Saturday, December 29, 2012

The Brutal Telling by Louise Penny: A review

When reading a mystery series, I think it is a mistake to read the books out of sequence. But earlier this year my Mystery Book Club read Bury Your Dead, the sixth in Louise Penny's Armand Gamache series, and it was my introduction to this series. After finishing that book and loving it, I determined to read the series in order and I've been working my way through the books here at the end of the year. 

Then I picked up The Brutal Telling, number five in the series, and made another mistake. I was reading the book on my Kindle and thought I had started number four. By the time I had realized my mistake, I was already involved in the story.  Now, I have to circle back and read number four.  Sigh.

But having read Bury Your Dead earlier proved really problematic for reading this book because the final solution to this book's mystery is revealed there. And so, I read this book knowing all along who the murderer was. I knew so much more than the investigators and I kept having this impulse to shout at them, "No, no, you're getting it all wrong!" Somewhat surprisingly though, I found that knowing the solution really did not interfere with my enjoyment of the writing.

So, here we are in Three Pines, Quebec once again and once again there's been a murder. A man's body with its head bashed in has been found in Olivier's Bistro, the favorite gathering place for the villagers. It soon becomes apparent, however, that the man was not killed there. No enough blood. Obviously the body had been moved, but why? 

As Gamache and his investigative team, including its newest member, Paul Morin, dig into the mystery, they find themselves stumped. At first glance the dead man had looked like a tramp, but on closer examination, he had obviously cared for himself and had lived a healthy and clean life. There's no identification on the body and none of the villagers will admit to knowing who he was. With no identity, no motive, no murder weapon, and no murder site, the investigation seems hopeless.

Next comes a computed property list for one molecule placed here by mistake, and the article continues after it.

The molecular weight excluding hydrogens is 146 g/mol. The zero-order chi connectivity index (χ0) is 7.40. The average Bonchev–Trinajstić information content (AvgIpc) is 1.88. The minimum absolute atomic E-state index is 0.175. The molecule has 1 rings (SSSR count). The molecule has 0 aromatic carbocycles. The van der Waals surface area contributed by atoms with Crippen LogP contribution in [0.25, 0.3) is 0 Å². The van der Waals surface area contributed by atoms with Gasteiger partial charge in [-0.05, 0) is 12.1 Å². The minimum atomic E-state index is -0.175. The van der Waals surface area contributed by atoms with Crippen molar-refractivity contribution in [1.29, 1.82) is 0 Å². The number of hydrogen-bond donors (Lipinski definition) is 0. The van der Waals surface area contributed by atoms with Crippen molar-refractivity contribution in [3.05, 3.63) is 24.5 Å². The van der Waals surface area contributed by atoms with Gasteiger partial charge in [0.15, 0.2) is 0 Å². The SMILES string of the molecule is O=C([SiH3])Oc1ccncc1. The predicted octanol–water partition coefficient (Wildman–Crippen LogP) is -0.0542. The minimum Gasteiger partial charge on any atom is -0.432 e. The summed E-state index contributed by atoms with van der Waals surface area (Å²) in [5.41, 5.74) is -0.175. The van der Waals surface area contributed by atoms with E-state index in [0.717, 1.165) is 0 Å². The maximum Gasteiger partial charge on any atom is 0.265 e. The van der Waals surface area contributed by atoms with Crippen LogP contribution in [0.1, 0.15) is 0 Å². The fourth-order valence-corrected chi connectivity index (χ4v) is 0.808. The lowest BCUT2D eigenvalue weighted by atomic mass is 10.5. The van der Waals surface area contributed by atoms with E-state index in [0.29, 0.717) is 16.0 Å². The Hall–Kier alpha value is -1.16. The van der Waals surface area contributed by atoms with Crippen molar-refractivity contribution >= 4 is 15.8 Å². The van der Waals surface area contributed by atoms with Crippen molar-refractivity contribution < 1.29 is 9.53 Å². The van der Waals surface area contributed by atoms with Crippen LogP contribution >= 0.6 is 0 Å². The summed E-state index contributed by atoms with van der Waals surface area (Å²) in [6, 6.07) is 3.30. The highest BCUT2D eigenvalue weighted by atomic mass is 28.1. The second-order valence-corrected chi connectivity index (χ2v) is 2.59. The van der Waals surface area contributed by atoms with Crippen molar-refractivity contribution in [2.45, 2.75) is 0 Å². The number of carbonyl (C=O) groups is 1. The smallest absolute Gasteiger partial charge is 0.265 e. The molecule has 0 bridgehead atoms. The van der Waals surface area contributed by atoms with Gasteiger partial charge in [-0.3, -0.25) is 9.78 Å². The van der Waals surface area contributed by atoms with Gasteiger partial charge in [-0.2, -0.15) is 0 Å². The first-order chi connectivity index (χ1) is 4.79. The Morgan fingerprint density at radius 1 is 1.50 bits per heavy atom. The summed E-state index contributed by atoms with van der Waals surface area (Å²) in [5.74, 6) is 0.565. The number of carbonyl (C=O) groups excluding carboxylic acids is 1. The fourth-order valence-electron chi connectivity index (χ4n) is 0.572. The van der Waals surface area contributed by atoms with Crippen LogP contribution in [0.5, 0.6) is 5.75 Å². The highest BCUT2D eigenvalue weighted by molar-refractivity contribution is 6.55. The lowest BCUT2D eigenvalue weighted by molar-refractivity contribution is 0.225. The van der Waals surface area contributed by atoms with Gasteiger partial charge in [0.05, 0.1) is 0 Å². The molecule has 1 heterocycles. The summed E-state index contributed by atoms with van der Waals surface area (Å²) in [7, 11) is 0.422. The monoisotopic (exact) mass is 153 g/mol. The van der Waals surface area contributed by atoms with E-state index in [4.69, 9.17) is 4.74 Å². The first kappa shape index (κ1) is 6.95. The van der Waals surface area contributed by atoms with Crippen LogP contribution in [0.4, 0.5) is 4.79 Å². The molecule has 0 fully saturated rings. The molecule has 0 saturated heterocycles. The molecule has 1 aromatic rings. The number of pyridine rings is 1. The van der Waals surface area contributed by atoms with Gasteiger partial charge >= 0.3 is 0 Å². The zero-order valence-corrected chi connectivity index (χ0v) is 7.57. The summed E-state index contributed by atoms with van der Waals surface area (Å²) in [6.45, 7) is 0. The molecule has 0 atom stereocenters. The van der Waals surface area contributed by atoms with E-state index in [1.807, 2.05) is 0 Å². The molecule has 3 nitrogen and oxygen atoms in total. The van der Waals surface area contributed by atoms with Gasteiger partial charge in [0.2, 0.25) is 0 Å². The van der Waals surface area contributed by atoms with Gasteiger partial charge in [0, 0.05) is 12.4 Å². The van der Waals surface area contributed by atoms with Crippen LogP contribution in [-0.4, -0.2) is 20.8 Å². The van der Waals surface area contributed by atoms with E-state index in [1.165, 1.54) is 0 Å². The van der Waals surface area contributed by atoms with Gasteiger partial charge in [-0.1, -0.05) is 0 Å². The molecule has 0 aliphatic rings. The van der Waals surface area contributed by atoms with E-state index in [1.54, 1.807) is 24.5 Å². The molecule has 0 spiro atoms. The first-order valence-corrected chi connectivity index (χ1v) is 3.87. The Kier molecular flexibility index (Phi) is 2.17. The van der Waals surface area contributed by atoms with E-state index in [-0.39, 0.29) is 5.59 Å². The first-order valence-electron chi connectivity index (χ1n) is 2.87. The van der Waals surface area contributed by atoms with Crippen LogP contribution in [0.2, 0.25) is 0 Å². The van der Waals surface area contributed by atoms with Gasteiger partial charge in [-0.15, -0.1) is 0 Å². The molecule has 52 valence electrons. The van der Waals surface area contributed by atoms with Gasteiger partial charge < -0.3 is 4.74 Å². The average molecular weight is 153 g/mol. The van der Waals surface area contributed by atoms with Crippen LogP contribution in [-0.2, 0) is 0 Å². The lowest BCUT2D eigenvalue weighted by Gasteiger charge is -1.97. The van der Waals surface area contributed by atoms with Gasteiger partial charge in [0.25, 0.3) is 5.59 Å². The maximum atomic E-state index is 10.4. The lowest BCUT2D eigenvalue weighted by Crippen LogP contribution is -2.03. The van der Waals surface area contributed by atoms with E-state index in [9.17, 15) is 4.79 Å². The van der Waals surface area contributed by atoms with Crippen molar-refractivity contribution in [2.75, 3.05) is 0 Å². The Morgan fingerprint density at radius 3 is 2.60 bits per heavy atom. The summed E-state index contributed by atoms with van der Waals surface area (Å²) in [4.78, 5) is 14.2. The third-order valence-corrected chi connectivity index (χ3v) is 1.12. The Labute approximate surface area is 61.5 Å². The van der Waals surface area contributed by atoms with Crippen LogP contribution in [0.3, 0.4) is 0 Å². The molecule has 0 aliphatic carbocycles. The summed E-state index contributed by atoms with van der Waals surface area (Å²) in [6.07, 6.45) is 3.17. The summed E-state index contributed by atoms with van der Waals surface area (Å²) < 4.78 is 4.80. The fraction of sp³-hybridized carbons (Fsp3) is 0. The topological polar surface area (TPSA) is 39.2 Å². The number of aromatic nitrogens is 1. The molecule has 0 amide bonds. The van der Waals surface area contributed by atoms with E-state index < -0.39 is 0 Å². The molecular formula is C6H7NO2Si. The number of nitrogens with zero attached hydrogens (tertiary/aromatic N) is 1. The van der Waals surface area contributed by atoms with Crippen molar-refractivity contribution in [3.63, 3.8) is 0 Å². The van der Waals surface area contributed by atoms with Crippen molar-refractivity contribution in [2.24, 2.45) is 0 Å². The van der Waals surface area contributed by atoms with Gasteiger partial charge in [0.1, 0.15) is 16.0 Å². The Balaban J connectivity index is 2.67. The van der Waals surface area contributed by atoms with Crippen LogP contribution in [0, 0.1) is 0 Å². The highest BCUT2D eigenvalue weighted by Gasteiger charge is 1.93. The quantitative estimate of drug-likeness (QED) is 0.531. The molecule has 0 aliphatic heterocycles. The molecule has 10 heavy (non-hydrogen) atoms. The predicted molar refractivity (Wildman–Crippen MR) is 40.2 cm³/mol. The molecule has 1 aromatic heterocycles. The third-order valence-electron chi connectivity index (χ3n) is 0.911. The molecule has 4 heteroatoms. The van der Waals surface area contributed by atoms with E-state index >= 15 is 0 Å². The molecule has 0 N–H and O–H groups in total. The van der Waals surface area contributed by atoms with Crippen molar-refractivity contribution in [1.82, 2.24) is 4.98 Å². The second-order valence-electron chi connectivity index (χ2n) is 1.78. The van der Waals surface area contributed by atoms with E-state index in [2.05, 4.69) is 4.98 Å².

Still, the team plows doggedly ahead,  and finally they get a break when Jean Guy Beauvoir discovers evidence that the body had spent some time on the floor of the old Hadley house, which is no longer a grim and scary place but has been bought and renovated into a bright and beautiful spa by Marc and Dominique Gilbert. Even though the wreck of a house has been changed beyond recognition, it still seems to be a magnet for murder.

But no. It turns out that even though the body had rested there for a while, it was not murdered there. Still not enough blood. And still no identity for the corpse.

Then the team gets its second break when a cabin in the woods is found and on the floor of the cabin is a large bloodstain. The place where the man lived and died has been found and in that humble cabin is a fortune in art!  And still the dead man has no identity.

The mystery only seems to deepen and Gamache travels across the country to the Queen Charlotte Islands searching for a link to the man's past that may offer the key to the puzzle. Meanwhile, art experts are inventorying the treasures found at the cabin and trying to find how they came to be there. It seems that the Homicide Division of the Surete du Quebec and its director Chief Inspector Gamache may finally be stymied. But don't bet against them.

Louise Penny continued her string of winners with this book. She's given us characters in Three Pines that we care about and it is difficult to see their lives torn apart by the events in this book. But then, I know what's coming because I have already read Bury Your Dead.     

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